So, as noted, the beleaguered lack of culture secretary, the vile and odious rascal Hunt, is set to appear at the Leveson inquiry next week to attempt and explain his relationship with News Corporation and handling of the company's eight billion smackers bid for BSkyB. If he can. Former Prime Minister Tony Blair is to appear on Monday. The vile and odious rascal Hunt will be asked about his office's links with News Corp during its bid to take over satellite broadcaster BSkyB. And, hopefully, what the ruddy smeg he thought he was playing at. The answer to which should be illuminating. David Cameron told ITV's This Morning he did not 'regret' asking the vile and odious rascal Hunt to rule on the abortive deal and said he had acted 'impartially.' At one point, we thought he was going to break into a Scott Walker impression. But, he didn't. On Thursday, it was revealed that the vile and odious rascal Hunt had sent a memo to the prime minister indicating support for News Corp's bid weeks before taking charge. The vile and odious rascal Hunt will also face questions about whether his public expressions of support for the bid before he was given the role were compatible with his job in overseeing it. Next Tuesday, Education Secretary Michael Gove and Home Secretary Theresa May will appear at the inquiry. Business Secretary Vince Cable and Justice Secretary Ken Clarke will appear on Wednesday. The vile and odious rascal Hunt was appointed to the role in December 2010 after Cable was stripped of his responsibilities following comments made to undercover reporters from the Torygraph. Cameron said: 'I don't regret giving the job to Jeremy Hunt, it was the right thing to do in the circumstances, which were not of my making. The crucial point, the really crucial point, is did Jeremy Hunt carry out his role properly with respect to BSkyB? And I believe that he did.' The inquiry has seen e-mails showing that News Corp lobbyist Fred Michel received inside information about the Department for Culture, Media and Sport's handling of the bid from the vile and odious rascal Hunt's former special adviser Adam Smith.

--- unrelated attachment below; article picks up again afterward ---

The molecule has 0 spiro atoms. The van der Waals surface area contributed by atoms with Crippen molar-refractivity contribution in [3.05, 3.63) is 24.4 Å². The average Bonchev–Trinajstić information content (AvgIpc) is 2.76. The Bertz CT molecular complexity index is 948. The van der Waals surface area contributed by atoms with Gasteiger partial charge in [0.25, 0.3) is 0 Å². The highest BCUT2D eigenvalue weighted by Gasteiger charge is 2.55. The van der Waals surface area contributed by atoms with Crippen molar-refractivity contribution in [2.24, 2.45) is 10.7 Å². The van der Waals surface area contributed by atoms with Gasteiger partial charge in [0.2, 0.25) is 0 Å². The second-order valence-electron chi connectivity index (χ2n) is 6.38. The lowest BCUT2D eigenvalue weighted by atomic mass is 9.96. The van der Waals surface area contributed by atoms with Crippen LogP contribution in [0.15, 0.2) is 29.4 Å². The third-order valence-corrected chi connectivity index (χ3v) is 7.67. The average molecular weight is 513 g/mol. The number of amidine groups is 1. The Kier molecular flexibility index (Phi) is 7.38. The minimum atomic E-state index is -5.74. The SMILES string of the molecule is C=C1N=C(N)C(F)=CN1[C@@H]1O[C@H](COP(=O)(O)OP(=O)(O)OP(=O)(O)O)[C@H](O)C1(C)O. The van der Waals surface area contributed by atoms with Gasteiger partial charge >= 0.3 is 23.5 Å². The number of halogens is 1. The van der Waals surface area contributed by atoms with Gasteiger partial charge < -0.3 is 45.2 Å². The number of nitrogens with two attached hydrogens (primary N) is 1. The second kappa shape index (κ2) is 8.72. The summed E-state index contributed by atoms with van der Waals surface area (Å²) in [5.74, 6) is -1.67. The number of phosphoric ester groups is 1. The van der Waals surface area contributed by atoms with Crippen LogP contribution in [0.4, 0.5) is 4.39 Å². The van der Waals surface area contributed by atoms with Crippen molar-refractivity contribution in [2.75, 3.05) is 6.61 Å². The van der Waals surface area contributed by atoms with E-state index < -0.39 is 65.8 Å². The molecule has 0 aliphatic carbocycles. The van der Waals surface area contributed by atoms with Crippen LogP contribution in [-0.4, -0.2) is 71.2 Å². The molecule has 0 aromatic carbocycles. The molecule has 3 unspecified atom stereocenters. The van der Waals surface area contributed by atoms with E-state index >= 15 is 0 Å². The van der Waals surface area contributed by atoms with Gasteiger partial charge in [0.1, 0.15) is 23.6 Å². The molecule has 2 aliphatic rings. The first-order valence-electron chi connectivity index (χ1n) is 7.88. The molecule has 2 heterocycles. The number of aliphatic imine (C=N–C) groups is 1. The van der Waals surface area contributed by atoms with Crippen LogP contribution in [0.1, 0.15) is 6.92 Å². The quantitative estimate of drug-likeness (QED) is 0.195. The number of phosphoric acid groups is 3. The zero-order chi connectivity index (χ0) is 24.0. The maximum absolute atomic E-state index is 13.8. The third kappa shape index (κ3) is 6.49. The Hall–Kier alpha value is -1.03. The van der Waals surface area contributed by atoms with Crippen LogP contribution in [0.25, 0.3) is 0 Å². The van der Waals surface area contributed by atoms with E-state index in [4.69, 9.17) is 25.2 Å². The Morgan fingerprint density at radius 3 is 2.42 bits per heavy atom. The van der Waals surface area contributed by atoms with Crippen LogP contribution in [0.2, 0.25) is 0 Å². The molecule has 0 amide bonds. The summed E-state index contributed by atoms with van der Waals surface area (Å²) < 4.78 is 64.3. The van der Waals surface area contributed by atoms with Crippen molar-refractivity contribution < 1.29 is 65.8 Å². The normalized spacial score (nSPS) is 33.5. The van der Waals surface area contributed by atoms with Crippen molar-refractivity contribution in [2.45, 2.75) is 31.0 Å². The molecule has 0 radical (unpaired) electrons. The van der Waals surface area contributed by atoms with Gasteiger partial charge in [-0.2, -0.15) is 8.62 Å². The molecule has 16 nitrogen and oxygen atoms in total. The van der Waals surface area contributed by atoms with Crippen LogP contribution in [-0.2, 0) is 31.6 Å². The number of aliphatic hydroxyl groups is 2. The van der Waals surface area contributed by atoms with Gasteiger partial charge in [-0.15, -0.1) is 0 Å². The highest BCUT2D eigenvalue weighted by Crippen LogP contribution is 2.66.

Detectives have arrested another News International journalist in the probe into payments to public officials. The thirty seven-year-old woman was held at Bromley Police station on suspicion of conspiracy to corrupt. The Metropolitan Police said the arrest at nine o'clock on Friday morning followed information provided by News Corporation's Management and Standards Committee. The arrest is the thirtieth in the Operation Elveden inquiry, which is running alongside a probe into phone-hacking. The BBC claimed that that the woman is a current member of staff at News International, the parent company of the Sun, The Times, The Sunday Times and, before it was closed, the disgraced and disgraceful Scum of the World. The Torygraph claim that the journalist involved is Clodagh Hartley, the Sun's Whitehall Editor. In a statement, Scotland Yard said the woman had been arrested on suspicion of conspiracy to corrupt under the Prevention of Corruption Act 1906; suspicion of conspiracy to cause misconduct in a public office, contrary to Common Law, and suspicion of bribery, contrary to the Bribery Act 2010. 'It relates to suspected payments to a public official and is not about seeking journalists to reveal confidential sources in relation to information that has been obtained legitimately,' the statement added. Scotland Yard's Operation Elveden investigation was set up to look into allegations of inappropriate payments to police and other public officials and it is being supervised by the Independent Police Complaints Commission. It is linked to Operation Weeting, the investigation into mobile phone-hacking by journalists. News Corporation set up its Management and Standards Committee to conduct internal investigations relating to allegations of wrongdoing at billionaire tyrant Rupert Murdoch's newspapers. The MSC says that it is 'autonomous' from News International and that it 'works to ensure full co-operation with all investigations,' including the Leveson Inquiry and Scotland Yard investigations.

ITV has commissioned a new police drama titled True Crime. The series will be ITV's first daytime drama in four years, and is produced by the makers of The Bill. It will comprise twenty hour-long episodes, and will be recorded at The Bill's former home at Wimbledon Studios. The drama follows two police officers taking on cases inspired by real events. True Crime is created by former The Bill executive Paul Marquess of Newman Street, a newly formed drama division at FremantleMedia UK. The show will be shot in a documentary style and will also contain footage similar to CCTV for an authentic look. ITV's director of factual and daytime Alison Sharman said: 'It's very confident and sassy, and there's definitely some grit in the oyster. We tested the pilot with our viewer panel and we came back with positive responses from younger and older viewers. We know that drama repeats fare well on ITV in the afternoon, but there's the opportunity to do something fresh and challenging.' True Crime will be broadcast on ITV in an afternoon slot later this year.